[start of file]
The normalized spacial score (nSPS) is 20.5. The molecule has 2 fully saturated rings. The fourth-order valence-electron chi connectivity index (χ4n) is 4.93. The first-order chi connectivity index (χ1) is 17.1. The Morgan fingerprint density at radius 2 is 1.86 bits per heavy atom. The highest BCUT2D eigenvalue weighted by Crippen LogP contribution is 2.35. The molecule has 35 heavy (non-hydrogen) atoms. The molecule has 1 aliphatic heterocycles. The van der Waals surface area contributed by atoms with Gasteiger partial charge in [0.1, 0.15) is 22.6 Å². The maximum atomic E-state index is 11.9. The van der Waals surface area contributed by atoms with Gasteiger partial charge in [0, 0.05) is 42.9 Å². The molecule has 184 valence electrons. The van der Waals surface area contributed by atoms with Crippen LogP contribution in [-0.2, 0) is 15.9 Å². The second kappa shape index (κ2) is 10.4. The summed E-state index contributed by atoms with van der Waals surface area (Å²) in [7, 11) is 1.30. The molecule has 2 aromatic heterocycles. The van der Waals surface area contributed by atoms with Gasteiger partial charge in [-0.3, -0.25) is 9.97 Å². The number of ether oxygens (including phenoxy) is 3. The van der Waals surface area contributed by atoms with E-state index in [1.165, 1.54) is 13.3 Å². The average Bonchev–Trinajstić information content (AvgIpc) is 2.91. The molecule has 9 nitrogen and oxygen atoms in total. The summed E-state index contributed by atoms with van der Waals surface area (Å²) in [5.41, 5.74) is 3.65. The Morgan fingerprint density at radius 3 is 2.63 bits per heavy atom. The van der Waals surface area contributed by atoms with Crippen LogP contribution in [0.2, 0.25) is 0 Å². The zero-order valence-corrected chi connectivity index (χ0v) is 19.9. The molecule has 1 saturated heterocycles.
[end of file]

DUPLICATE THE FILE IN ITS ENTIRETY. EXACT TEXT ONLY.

The normalized spacial score (nSPS) is 20.5. The molecule has 2 fully saturated rings. The fourth-order valence-electron chi connectivity index (χ4n) is 4.93. The first-order chi connectivity index (χ1) is 17.1. The Morgan fingerprint density at radius 2 is 1.86 bits per heavy atom. The highest BCUT2D eigenvalue weighted by Crippen LogP contribution is 2.35. The molecule has 35 heavy (non-hydrogen) atoms. The molecule has 1 aliphatic heterocycles. The van der Waals surface area contributed by atoms with Gasteiger partial charge in [0.1, 0.15) is 22.6 Å². The maximum atomic E-state index is 11.9. The van der Waals surface area contributed by atoms with Gasteiger partial charge in [0, 0.05) is 42.9 Å². The molecule has 184 valence electrons. The van der Waals surface area contributed by atoms with Crippen LogP contribution in [-0.2, 0) is 15.9 Å². The second kappa shape index (κ2) is 10.4. The summed E-state index contributed by atoms with van der Waals surface area (Å²) in [7, 11) is 1.30. The molecule has 2 aromatic heterocycles. The van der Waals surface area contributed by atoms with Gasteiger partial charge in [-0.3, -0.25) is 9.97 Å². The number of ether oxygens (including phenoxy) is 3. The van der Waals surface area contributed by atoms with E-state index in [1.165, 1.54) is 13.3 Å². The average Bonchev–Trinajstić information content (AvgIpc) is 2.91. The molecule has 9 nitrogen and oxygen atoms in total. The summed E-state index contributed by atoms with van der Waals surface area (Å²) in [5.41, 5.74) is 3.65. The Morgan fingerprint density at radius 3 is 2.63 bits per heavy atom. The van der Waals surface area contributed by atoms with Crippen LogP contribution in [0.2, 0.25) is 0 Å². The zero-order valence-corrected chi connectivity index (χ0v) is 19.9. The molecule has 1 saturated heterocycles.